The Golden Willow Tree

(1952)

“The Golden Willow Tree” is the third song in Aaron Copland’s Old American Songs, Set 2. It is Copland’s arrangement of an Anglo-American ballad known as “The Golden Vanity,” a melody that was also used by English composer Benjamin Britten in his folk song settings.

-----

The audio recording, provided in the audio player to the right, features Thomas Hampson, baritone, and Craig Rutenberg, piano. This song was recorded for Instant Encore as part of American Public Media's Performance Today series, presented by Classical Minnesota Public Radio. To listen, please click on the track name itself. You can download a recording of this entire recital for free through the Instant Encore website with the download code: THSOA2009.

Copland’s version is based on a recording issued by the Archive of American Folk Song housed at the Library of Congress. The recording was made by Justus Begley (with banjo accompaniment) for Alan and Elizabeth Lomax in 1937.


The text of “The Golden Willow Tree” is the most extensive of the collection, featuring a fairly lengthy narrative tale of maritime exploits. Although Copland completely modified the contour of the melodic line, he retained the modal ambiguities found in the original folksong.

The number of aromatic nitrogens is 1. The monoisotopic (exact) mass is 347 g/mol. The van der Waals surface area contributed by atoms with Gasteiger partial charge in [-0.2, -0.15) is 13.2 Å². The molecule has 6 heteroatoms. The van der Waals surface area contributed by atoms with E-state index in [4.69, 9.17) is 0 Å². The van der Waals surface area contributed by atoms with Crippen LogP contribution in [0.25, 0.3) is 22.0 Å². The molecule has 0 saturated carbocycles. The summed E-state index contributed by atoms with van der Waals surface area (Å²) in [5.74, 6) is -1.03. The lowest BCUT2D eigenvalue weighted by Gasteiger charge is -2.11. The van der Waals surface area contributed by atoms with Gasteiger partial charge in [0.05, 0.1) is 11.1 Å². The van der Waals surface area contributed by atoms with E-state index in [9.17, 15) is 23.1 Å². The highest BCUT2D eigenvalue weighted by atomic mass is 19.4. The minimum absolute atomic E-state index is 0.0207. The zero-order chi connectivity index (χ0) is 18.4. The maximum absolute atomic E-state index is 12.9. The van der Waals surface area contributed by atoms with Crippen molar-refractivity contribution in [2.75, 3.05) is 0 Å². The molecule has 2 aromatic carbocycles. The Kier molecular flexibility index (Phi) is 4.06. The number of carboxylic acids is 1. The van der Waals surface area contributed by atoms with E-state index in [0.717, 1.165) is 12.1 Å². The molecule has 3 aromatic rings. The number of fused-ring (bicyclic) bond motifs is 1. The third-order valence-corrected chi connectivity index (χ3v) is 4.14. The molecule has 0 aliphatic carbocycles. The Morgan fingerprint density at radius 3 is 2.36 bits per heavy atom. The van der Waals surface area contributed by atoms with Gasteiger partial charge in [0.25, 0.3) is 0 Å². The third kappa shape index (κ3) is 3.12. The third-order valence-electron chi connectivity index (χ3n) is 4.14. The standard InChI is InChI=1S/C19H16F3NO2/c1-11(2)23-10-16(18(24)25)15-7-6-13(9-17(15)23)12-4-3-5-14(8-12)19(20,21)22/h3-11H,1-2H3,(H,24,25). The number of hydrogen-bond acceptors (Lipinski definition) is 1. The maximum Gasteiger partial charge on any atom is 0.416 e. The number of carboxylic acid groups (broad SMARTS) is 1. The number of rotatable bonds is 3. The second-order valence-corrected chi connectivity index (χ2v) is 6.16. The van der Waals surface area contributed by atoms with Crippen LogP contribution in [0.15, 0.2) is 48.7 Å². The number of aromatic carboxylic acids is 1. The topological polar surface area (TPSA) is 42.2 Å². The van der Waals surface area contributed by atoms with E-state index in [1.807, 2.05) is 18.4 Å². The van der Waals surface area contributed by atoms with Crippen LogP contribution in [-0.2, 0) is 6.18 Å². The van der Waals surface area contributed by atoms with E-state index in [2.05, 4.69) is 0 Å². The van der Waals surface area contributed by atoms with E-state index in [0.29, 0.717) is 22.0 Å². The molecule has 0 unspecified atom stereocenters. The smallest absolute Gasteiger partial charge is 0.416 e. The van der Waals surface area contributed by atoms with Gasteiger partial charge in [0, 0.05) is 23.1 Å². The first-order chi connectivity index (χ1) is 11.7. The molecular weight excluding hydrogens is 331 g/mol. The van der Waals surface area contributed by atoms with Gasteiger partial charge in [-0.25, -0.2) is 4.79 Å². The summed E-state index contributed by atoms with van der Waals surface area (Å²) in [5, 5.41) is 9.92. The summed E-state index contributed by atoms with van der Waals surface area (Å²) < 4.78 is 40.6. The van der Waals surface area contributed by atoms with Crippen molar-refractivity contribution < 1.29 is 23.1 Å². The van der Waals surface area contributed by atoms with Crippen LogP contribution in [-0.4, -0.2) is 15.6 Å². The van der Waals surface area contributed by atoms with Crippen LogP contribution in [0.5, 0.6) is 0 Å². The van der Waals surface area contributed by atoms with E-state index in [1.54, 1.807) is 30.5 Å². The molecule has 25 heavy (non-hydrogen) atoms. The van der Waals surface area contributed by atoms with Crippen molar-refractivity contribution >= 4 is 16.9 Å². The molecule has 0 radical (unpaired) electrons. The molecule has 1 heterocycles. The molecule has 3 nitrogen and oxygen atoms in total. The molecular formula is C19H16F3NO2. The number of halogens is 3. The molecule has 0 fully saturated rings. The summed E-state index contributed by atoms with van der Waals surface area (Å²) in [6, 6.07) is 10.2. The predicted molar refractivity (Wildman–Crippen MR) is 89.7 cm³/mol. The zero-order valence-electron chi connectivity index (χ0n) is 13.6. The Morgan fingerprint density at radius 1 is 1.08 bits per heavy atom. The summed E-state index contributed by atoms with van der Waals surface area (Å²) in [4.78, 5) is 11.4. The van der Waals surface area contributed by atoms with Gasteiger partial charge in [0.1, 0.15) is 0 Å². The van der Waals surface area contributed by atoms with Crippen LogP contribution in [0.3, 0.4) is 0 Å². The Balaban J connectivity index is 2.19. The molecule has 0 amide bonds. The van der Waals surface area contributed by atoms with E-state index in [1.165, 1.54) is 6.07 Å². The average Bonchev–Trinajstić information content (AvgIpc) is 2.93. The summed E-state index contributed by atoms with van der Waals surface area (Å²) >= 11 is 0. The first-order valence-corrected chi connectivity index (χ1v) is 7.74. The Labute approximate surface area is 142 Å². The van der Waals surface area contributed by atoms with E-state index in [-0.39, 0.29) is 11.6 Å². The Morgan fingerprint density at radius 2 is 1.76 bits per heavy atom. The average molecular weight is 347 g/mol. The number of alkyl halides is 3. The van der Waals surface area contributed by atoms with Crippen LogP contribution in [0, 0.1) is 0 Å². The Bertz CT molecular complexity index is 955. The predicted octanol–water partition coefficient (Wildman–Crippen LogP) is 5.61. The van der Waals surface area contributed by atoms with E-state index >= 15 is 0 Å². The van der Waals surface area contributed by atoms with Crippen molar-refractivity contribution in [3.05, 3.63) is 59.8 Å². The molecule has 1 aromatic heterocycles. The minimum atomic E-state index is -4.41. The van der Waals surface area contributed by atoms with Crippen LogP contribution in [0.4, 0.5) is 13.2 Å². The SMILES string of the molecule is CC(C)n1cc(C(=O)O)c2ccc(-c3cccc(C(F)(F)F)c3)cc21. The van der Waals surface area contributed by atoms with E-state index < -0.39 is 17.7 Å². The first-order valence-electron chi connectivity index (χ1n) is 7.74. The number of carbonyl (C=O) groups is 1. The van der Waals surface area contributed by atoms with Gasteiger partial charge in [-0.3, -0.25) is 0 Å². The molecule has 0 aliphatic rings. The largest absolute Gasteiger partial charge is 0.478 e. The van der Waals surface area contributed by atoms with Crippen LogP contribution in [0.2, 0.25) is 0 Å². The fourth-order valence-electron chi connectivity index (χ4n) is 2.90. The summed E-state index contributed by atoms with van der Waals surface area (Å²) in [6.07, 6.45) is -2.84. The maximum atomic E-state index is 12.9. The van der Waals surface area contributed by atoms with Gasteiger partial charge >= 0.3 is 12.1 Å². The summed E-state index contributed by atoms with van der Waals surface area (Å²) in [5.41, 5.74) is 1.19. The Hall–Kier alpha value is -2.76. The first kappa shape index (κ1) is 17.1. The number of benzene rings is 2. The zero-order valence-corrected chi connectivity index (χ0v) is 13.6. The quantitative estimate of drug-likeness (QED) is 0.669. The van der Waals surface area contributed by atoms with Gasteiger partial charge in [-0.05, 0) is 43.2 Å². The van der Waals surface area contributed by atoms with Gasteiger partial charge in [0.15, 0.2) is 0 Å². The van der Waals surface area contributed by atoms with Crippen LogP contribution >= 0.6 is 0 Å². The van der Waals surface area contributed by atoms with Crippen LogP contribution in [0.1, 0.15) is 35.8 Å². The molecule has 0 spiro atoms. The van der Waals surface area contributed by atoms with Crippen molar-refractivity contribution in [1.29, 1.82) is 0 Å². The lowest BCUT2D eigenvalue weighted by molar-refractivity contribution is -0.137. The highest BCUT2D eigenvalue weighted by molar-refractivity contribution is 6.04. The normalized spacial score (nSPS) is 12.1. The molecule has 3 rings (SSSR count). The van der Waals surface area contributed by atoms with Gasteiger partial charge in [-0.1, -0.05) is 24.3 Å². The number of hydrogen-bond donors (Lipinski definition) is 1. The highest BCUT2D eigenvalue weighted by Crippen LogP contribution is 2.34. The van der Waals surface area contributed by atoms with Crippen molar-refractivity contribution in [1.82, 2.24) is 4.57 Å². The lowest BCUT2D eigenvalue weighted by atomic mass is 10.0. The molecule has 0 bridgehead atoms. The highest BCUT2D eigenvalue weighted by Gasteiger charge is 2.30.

Copland’s reworking of the melody for “The Golden Willow Tree” can be found in the holograph sketches of the Old American Songs (set II), available on-line through the Aaron Copland Collection at the Library of Congress: .


--Stephanie Poxon, Ph.D.


The Golden Willow Tree
Traditional


There was a little ship in South Amerikee,
Crying O the land that lies so low,
There was a little ship in South Amerikee,
She went by the name of the Golden Willow Tree,
As she sailed in the lowland lonesome low,
As she sailed in the lowland so low.


We hadn't been a sailin' more than two weeks or three,
Till we came in sight of the British Roverie,
As she sailed in the lowland lonesome low,
As she sailed in the lowland so low.


Up stepped a little carpenter boy, Says
"What will you give me for the ship that I'll destroy?"
"I'll give you gold or I'll give thee,
The fairest of my daughters as she sails upon the sea
If you'll sink 'em in the lowland lonesome low,
If you'll sink 'em in the land that lies so low."


He turned upon his back and away swum he,
He swum till he came to the British Roverie,
He had a little instrument fitted for his use,
He bored nine holes and he bored them all at once.
He turned upon his breast and back swum he,
He swum till he came to the Golden Willow Tree.


"Captain, O Captain, come take me on board,
And do unto me as good as your word
For I sank 'em in the lowland lonesome low,
I sank 'em in the lowland so low."


"Oh no, I won't take you on board,
Nor do unto you as good as my word,
Tho' you sank 'em in the lowland lonesome low,
Tho' you sank 'em in the land that lies so low:'


"If it wasn't for the love that I have for your men,
I'd do unto you as I done unto them,
I'd sink you in the lowland lonesome low,
I'd sink you in the lowland so low:'


He turned upon his head and down swum he,
He swum till he came to the bottom of the sea.
Sank himself in the lowland lonesome low,
Sank himself in the land that lies so low.


Audio PLaylist

Videos